Never Said About Restaurant Websites

horrible restaurant website

One of the great unanswered questions of the food world is: why does every restaurant website have to be such a goddamn shitshow? I’ve already complained about the ubiquity of inane, unnecessary music on restaurant websites, not to mention horrible flash intros and just all-around poor usability. Why is it that every single restaurant owner thinks a high-concept, interactive, 17-page site is better than the simple layout of menu/address/phone number/reservation system?

Finally someone has made it their mission to take down restaurant websites. The exceedingly clever Never said about restaurant websites tumblelog is a database of complimentary things that people would never, ever, say about the inexplicably horrible world that is restaurant websites. A few gems:

“Who needs the phone number of a restaurant when you could be enjoying stock photos of food?”
-Zero people in the history of time

“My favorite thing about this restaurant is actually its nearly abandoned Twitter feed with links to irrelevant news articles. I really appreciate that level of effort.”

-Zero people

“I enjoy clicking on separate menu links to view the Appetizers, Salads, Meat Entrees, Fish Entrees, Pastas, and Desserts.”
“It was like the restaurant was reading my goddamned mind when the website cleared up whether or not it was open for brunch on labor day last year.”
-Not a soul
“Why would anyone want to skip this intro? I think I’ll watch it again.”
-Zero people

Agh! The funny thing is that these kinds of websites are not the exception but the rule. Seriously, WHAT IS THE DEAL, PEOPLE?!

Read more and add your own at Never said about restaurant websites.

Time to Social-ize


Social’s savory spin on the traditional Louisiana pastry, the Beignet.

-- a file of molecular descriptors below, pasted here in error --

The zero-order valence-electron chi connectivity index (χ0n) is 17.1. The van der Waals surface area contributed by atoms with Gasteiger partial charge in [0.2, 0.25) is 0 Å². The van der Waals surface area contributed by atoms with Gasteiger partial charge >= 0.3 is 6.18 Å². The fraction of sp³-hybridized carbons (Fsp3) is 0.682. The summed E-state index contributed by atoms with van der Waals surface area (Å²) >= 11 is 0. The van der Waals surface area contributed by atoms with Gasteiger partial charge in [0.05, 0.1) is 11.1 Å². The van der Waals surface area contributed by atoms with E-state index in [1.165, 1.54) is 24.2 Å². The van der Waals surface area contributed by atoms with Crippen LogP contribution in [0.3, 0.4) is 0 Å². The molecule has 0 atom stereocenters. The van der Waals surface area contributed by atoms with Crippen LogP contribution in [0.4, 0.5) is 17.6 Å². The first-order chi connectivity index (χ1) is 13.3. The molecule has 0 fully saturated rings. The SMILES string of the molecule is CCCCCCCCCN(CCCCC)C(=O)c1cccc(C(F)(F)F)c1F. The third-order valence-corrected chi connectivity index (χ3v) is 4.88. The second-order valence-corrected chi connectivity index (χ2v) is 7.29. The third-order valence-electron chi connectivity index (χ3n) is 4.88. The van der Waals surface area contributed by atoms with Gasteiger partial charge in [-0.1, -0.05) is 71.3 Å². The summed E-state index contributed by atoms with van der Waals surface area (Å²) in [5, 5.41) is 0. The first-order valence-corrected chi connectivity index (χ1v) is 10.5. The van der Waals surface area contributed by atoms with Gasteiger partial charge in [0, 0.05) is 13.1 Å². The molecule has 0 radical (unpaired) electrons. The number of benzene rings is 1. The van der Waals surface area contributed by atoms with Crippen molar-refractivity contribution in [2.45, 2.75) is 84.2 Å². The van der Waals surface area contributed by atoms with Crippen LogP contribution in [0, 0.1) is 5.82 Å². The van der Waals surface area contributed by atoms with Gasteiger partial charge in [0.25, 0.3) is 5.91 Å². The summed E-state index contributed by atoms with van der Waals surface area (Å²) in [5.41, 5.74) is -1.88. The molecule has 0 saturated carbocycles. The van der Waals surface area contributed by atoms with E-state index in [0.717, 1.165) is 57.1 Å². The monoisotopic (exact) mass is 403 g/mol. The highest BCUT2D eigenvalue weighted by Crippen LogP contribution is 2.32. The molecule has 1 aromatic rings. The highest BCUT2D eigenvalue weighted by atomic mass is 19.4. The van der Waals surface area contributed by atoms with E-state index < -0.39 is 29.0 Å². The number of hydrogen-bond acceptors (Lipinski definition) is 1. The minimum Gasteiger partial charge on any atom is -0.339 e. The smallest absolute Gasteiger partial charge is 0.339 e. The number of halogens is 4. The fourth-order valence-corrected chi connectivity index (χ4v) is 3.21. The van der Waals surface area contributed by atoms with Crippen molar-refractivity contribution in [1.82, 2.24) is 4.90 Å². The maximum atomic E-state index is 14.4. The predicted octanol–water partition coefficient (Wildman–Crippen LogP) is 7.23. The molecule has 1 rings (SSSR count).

Brace yourselves people… I’m about to gush. Last Saturday I went to Social – a new D.C. restaurant located at the north end of Columbia Heights. Social is the first lounge-y, Dupontish-style joint to venture north of Columbia Road, but it thankfully forgoes the snooty downtown attitude in favor of warmly welcoming waitstaff and hosts, and a design that encourages you to stay and hang out all night (and get Social – get it?).

The service was superlative, the lounge-y setup is comfortable (think low lights, candles, comfy black couches and chairs, softly stuccoed walls, and plenty of cherry wood tables to rest your drinks and food upon), the drinks were fun and dangerously delicious, and the food … the food was incredible.  Period.

The food is Creole/Cajun and Asian fusion inspired. This is a serious claim to make in my estimation – as much of my mother’s family hails from Louisiana.  I get pissed when restaurants purport to be Creole or Creole-inspired and then fail to come through with the requisite creativity and spicy zestiness that typifies Creole cooking. But Social delivers creative menu items ranging from meatball pomodoro sliders (a large portion of which our group scarfed down in less than five minutes) to “Mud Bug” Beignets (the crawfish fritters, pictured above. Sometime ES blogger Edubs described these fritters as shredded and deliciously spiced crawfish goodness, surrounded by a lightly fried batter). Edubs also fully enjoyed snagging bites of her husband‘s Sonoran Mahi Mahi Tacos — corn tortillas filled with an unexpectedly intricate blend of southwestern, Mexican, and south pacific flavors – the crisp citrus tones of the grilled and marinated white fish were accented by jalapeño cabbage and mango salsa and were topped with tomato and garlic sauce.

The menu is organized in a really interesting fashion.  It’s built to handle parties of varying sizes.   You can order 3 different portion sizes, which was perfect for our birthday group, as we waxed and waned in size throughout the night.

More stories about gorging on cheftastic kitchen creations and dodging skeezey dudes after the jump…

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